|This time around, applause for the players.|
Russian pianist and conductor Vladimir Ashkenazy brings a lot of baggage when he comes to Prague. And we’re not talking about suitcases. Ashkenazy was the chief conductor of the Czech Philharmonic from 1998 to 2003, and when he left that position, he didn’t go quietly. In an interview with Alan Levy of The Prague Post, he said it was a great experience but complained about the players’ bad attitudes, fostered by the chronic complaint that they don’t get paid enough.
“I was told by many members of the orchestra that they lack motivation,” he said. “I feel a lot of resentment coming from them...I’m worried for the future of the orchestra, because to compete with the greatest orchestras in the world, you have to give your best every time...I’d hope they think about what I’m saying to you and take themselves in hand – their own hands.”
So it was probably good that the Czech Philharmonic and most of the city’s music establishment were at Prague Castle Sunday night for a high-profile benefit concert to aid relief efforts in Japan. That left Ashkenazy free to bask in the adulation of a nearly full house at his old haunt, the Rudolfinum, where he bounced onstage, leaped to the podium and plunged immediately into Pavel Haas’ Study for Strings.
The orchestra pairing was ideal. Ashkenazy enjoys working with young musicians and has a knack for bringing out their best, a talent he’s demonstrated in his work as music director of the European Union Youth Orchestra. The Philharmonia is the youngest orchestra in Prague, loaded with talented players who take instruction well. They responded positively, working hard to give Ashkenazy what he wanted, earning a beaming two thumbs-up from the conductor at the end of the concert.
Unfortunately, the synergy wasn’t apparent in the Haas piece, which was out of balance and too bright in both sound and spirit. The timbre was quite high, almost lacking a bottom, and the music was energetic and cheerful. As many commentators have noted, for a work written by a doomed man in a concentration camp, Study for Strings is remarkably buoyant, a brilliant statement of human resolve. But there wasn’t a single dark tone in this performance; the piece sounded more like music from the 19th than the 20th century.
Mozart’s Piano Concerto No. 23 (K. 488) was better, with Ashkenazy showing a fine sensitivity for the textures and nuances of the work, and striking a better balance in the sound. The piece was a replacement for Beethoven’s Piano Concerto No. 4 (Op. 58), which Ashkenazy’s son Vovka was scheduled to perform. But he fell ill, so Czech pianist Ivo Kahánek was recruited as a last-minute substitute. It’s too bad – the father-son combination was the principal attraction of the evening, and it would have been fascinating to watch them work together.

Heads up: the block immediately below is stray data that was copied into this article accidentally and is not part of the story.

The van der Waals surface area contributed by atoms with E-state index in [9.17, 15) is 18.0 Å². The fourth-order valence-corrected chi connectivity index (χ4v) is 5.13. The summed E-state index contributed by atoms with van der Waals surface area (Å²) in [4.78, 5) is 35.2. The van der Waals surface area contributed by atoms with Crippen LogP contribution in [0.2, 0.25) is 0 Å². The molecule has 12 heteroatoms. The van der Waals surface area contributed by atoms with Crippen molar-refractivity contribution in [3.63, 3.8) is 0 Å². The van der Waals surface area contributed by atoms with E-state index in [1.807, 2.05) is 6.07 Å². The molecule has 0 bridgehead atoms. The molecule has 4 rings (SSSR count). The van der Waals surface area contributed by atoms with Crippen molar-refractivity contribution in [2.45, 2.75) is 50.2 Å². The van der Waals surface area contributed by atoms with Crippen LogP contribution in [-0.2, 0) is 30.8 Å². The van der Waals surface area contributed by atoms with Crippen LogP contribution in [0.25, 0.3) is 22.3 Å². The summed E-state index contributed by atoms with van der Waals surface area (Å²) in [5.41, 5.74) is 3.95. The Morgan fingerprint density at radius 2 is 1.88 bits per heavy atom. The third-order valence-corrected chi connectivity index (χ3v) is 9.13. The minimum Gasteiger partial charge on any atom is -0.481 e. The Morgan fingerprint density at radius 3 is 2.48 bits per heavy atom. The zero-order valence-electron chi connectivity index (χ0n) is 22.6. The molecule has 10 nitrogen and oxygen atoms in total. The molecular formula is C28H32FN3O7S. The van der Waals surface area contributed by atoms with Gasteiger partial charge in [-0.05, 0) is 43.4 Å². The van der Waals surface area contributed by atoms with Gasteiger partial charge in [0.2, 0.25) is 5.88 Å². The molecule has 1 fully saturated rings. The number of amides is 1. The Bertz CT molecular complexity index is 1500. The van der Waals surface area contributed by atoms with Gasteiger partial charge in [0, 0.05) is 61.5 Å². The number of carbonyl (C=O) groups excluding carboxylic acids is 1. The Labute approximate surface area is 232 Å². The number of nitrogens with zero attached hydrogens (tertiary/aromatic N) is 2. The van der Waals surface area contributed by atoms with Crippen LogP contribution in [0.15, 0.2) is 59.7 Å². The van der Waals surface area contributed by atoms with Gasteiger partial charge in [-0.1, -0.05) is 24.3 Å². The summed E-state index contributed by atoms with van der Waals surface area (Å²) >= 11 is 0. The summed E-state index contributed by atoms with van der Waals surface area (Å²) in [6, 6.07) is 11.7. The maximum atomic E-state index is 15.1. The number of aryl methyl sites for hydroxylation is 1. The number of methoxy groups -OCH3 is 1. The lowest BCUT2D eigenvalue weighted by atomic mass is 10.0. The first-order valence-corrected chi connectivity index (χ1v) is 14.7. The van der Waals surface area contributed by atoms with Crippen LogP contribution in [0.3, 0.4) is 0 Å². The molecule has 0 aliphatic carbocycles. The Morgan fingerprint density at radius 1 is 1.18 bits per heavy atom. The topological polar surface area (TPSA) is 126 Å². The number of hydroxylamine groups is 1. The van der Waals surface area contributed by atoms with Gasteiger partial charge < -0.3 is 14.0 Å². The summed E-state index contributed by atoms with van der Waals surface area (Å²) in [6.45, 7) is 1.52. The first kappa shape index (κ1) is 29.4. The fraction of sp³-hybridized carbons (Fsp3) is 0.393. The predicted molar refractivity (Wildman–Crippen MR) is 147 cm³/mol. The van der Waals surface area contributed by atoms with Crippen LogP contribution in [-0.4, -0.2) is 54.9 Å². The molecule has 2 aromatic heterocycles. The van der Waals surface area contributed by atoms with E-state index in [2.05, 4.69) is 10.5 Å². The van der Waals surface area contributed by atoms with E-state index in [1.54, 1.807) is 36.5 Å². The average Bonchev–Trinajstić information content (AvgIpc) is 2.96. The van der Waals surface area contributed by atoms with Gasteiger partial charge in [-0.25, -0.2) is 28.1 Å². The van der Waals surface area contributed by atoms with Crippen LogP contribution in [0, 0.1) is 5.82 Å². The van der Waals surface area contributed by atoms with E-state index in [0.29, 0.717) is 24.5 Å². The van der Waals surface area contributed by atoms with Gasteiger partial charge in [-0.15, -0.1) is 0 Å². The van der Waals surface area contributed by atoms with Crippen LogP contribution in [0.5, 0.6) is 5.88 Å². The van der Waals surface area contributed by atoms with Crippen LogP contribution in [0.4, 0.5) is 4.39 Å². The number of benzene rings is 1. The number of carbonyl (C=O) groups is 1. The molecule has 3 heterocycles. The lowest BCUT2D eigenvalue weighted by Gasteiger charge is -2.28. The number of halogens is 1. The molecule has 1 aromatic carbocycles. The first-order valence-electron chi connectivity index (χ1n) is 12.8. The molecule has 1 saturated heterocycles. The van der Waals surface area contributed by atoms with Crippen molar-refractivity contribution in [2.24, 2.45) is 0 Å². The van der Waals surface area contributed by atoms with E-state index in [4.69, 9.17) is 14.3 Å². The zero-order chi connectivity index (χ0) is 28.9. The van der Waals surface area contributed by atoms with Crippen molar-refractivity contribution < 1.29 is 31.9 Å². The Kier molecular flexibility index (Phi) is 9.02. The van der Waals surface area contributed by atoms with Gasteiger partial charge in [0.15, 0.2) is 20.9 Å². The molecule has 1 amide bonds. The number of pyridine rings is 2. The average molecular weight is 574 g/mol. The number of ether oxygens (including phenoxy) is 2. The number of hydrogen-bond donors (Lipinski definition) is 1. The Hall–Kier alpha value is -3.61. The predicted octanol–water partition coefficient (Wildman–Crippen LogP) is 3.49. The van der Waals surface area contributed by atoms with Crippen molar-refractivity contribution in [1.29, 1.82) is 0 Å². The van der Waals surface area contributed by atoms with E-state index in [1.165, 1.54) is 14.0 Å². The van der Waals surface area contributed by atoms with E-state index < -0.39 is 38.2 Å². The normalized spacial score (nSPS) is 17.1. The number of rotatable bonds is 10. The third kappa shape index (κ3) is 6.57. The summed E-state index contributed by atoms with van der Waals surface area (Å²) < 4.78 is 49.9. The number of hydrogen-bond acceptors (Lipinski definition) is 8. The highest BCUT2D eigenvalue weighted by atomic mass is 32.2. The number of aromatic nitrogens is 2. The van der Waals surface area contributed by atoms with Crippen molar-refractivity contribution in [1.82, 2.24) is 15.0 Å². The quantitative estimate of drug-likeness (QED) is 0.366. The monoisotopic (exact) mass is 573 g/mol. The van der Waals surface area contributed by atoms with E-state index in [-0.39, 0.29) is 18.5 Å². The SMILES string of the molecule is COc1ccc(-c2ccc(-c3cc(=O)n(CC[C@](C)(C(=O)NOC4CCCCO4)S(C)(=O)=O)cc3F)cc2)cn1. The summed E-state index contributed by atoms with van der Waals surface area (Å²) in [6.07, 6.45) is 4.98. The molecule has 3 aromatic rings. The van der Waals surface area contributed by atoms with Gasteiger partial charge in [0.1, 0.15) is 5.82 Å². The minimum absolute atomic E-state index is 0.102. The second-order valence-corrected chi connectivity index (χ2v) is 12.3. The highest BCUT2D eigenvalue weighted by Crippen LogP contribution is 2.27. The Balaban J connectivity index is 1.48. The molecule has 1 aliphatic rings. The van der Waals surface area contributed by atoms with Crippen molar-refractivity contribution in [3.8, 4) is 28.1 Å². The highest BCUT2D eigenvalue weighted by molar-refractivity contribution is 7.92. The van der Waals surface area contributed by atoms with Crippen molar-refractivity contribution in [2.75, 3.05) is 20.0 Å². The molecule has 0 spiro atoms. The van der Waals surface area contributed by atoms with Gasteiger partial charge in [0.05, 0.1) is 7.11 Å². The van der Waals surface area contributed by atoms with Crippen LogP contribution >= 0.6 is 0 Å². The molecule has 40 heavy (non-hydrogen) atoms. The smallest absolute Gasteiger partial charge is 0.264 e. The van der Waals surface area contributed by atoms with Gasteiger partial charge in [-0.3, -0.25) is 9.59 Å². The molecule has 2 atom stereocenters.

Kahánek is a fine pianist, but Mozart is not his usual material. He came out on stage accompanied by a page-turner and played the concerto very conservatively, without any risks or notable interpretation. The term “covering” a song came to mind. But just to show what he can really do, Kahánek came back with a rousing encore of the “Dupak” section from Martinů’s Three Czech Dances.
|Putting a spin on Pavel Haas.|
This reviewer made his own adjustment for the second half, changing to a seat near the bass and cello sections that compensated for the sound imbalance. That added considerable depth to Wagner’s Siegfried Idyll, which Ashkenazy rendered in warm tones, ripe with emotion that built to a glowing finish. There were no more than hints at the dark undercurrents in the piece, but that seemed fine with the audience, which responded with enthusiastic applause.
Ravel’s La Tombeau de Couperin was the most satisfying piece of the evening, fresh and high-spirited, even radiant in spots. If some details were missing – the oboe solos in particular call for virtuoso playing – the energy of the performance and close attention to the composer’s intricate orchestration made up for it nicely.
The Ravel suite also showcased Ashkenazy’s chief strength – his versatility across a variety of periods and styles. While none of his versions of the four pieces were definitive, there aren’t many conductors who can handle that range of material with competency and flair. It all sounds Romantic in Ashkenazy’s hands. But this time around, nobody was complaining.
For more on Vladimir Ashkenazy: http://www.vladimirashkenazy.com/